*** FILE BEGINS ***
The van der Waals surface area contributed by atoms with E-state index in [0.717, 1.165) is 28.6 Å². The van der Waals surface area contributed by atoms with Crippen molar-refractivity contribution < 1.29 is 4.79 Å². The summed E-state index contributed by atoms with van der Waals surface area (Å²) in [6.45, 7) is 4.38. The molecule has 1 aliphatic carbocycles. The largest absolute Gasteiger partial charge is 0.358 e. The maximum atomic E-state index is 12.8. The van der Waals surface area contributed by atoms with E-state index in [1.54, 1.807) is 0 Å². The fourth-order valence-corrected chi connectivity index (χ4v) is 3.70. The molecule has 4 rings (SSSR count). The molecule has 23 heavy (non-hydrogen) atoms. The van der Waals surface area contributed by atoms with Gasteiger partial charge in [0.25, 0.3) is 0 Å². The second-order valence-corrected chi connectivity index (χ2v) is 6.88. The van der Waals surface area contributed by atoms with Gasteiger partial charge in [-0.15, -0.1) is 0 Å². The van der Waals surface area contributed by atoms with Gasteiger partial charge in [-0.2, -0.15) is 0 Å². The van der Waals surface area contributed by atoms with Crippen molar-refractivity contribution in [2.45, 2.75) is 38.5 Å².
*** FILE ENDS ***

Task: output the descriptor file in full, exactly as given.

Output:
The van der Waals surface area contributed by atoms with E-state index in [0.717, 1.165) is 28.6 Å². The van der Waals surface area contributed by atoms with Crippen molar-refractivity contribution < 1.29 is 4.79 Å². The summed E-state index contributed by atoms with van der Waals surface area (Å²) in [6.45, 7) is 4.38. The molecule has 1 aliphatic carbocycles. The largest absolute Gasteiger partial charge is 0.358 e. The maximum atomic E-state index is 12.8. The van der Waals surface area contributed by atoms with E-state index in [1.54, 1.807) is 0 Å². The fourth-order valence-corrected chi connectivity index (χ4v) is 3.70. The molecule has 4 rings (SSSR count). The molecule has 23 heavy (non-hydrogen) atoms. The van der Waals surface area contributed by atoms with Gasteiger partial charge in [0.25, 0.3) is 0 Å². The second-order valence-corrected chi connectivity index (χ2v) is 6.88. The van der Waals surface area contributed by atoms with Gasteiger partial charge in [-0.15, -0.1) is 0 Å². The van der Waals surface area contributed by atoms with Gasteiger partial charge in [-0.2, -0.15) is 0 Å². The van der Waals surface area contributed by atoms with Crippen molar-refractivity contribution in [2.45, 2.75) is 38.5 Å².